In order to try to eliminate as much luck as possible so that skill could be measured, the heads-up matches were played with a few special rules. First, the 20,000 chip stacks (50/100 blinds) were reset after each hand so that nobody could gain an advantage by swinging a big stack around like a club. Second, if there was an all-in and a call before the river, no more cards were dealt. Instead, chips were split according to the players’ equity in the hand. This way, nobody could get lucky by slamming a two-outer on the river. And third, hands were mirrored. That is, in a pair of matches, the hands dealt were exactly the same, except Libratus received one set of hole cards in one of the matches, while the human opponent received those same hole cards in the other.

For instance – and I don’t know how the pairings were actually setup – Jimmy Chou may have been dealt Aces against Libratus’ Queens in Hand #15,306. This hand would have been mirrored in Dong Kim’s Hand #15,306, in that he would have been the one to receive the Queens and Libratus would have gotten the Aces. Thus, it could not be said that either the humans or the AI were the beneficiaries of a lucky streak of hole cards.

Libratus won $ 14.72 per hand on average from the four players, for a total of $ 1,766,250. Kim was the most successful, only losing $ 85,649. PokerListings.com calculated that the probability of the four players actually outplaying Libratus and still losing that much money was between 0.0001 and 0.54 percent.

In April, Libratus did it again, beating a team of six Chinese players in Hainan, China, led by 2016 World Series of Poker bracelet winner Tue Du. Libratus did even better, dominating them for $ 22.00 per hand. There was real money on the line this time, as well, as Libratus earned a $ 290,000 purse for the victory.

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Editorial: Should Chris Ferguson Be Able to Accept WSOP POY Award?

 Editorial: Should Chris Ferguson Be Able to Accept WSOP POY Award?

With the close of the Las Vegas leg of the World Series of Poker last week, the WSOP Player of the Year race became a flashpoint for the poker community. While it has created a great deal of controversy over its scoring, the person who emerged on top after all the events were finished in Sin City – former World Champion and Full Tilt pariah Chris Ferguson – seemed to incite another round of outrage. That outrage was simple – should Ferguson, for his sins in the poker community, be able to accept the POY award, let alone play in the WSOP?

Let’s start with the second statement in that question first. As far as playing in a publicly available event, series or even simply a cash game, Ferguson has the right to participate.  Short of convictions for offenses such as murder, a person should be allowed to take part in the proceedings in Las Vegas. Hell, even after they might have served their punishment, those who have committed murder might be more accepted than someone who has cheated on the tables, had connections with organized crime or other egregious actions that have landed people in the “Black Book.” Besides, do we really want casinos to oxymoronically be the “morality police?”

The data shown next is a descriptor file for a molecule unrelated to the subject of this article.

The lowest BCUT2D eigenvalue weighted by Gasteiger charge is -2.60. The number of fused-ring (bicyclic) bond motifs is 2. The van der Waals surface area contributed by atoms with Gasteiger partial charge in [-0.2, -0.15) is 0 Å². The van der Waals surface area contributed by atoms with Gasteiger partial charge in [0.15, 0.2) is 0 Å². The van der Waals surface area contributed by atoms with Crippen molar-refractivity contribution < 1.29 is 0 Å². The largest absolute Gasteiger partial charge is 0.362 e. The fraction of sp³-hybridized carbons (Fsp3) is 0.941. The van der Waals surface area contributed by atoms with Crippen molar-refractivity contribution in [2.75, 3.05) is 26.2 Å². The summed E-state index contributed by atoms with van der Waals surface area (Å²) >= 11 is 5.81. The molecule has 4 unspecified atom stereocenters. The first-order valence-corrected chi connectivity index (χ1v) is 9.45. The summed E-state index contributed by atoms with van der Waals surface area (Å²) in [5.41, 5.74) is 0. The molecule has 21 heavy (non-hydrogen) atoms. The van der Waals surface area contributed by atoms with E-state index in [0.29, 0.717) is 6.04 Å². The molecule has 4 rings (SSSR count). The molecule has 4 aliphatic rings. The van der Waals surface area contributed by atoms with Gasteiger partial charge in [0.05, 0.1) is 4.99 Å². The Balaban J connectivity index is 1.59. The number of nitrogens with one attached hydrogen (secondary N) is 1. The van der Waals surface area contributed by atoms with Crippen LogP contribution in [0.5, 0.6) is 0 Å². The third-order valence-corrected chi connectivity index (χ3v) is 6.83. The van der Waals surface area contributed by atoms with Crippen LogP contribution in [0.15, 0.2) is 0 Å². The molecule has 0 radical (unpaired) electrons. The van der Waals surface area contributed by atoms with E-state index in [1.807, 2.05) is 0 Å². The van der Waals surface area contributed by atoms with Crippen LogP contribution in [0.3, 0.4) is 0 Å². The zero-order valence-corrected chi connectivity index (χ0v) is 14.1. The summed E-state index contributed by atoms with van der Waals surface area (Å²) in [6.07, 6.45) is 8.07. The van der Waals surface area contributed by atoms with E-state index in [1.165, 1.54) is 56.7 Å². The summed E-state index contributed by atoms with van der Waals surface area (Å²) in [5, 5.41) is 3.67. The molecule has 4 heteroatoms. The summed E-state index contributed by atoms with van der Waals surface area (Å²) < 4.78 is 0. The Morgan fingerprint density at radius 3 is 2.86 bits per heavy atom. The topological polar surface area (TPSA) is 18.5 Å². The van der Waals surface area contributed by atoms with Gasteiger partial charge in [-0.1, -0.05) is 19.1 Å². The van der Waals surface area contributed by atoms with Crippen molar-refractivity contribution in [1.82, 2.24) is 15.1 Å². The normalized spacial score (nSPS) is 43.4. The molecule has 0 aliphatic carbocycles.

Since we’ve established the right to play in the games, then it might be natural to assume that someone should be eligible for the rewards that come with excellent performance. In the case of the WSOP POY, the person leading the standings at the close of the Las Vegas leg would receive a €10,000 buy-in to the WSOP Europe Main Event (roughly a $ 11,500 prize, with current exchange rates). After the points were calculated from the 71 tournaments that comprised this year’s schedule, Ferguson had emerged as the points leader (898.46), eking out the top slot over Ryan Hughes (876.35) and John Monnette (865.21).

With Ferguson set to receive the rewards for his play this summer (and let’s put it this way – any system where a two-time bracelet winner over the span of the WSOP such as David Bach only gets enough points to be in 70th PLACE needs to be revamped), the outrage from the poker community was adamant. Because of Ferguson’s involvement in the Full Tilt Poker scandal – in which the company did not segregate player funds from business funds (causing the eventual collapse of the company) AND the “Black Friday” actions of fraudulently accepting gaming transactions and billing them as other things such as “office supplies” or “golf equipment” – arguably most people believe that Ferguson should not receive the award or the prizes involved with it. Much of that comes from how Ferguson conducted himself following the actions of “Black Friday.”

When the indictments of April 2011 came down, much of the online poker world scurried to figure out what to do (the one exception? PokerStars, but that’s a discussion for another time). Not only was Full Tilt Poker attempting to save its business, the CEREUS Network rooms of UB.com and Absolute Poker were under siege, too. When the Department of Justice allowed the rooms to open to remit bankrolls to players, only PokerStars stepped up; the others mentioned could not give the players money back because…they didn’t have it.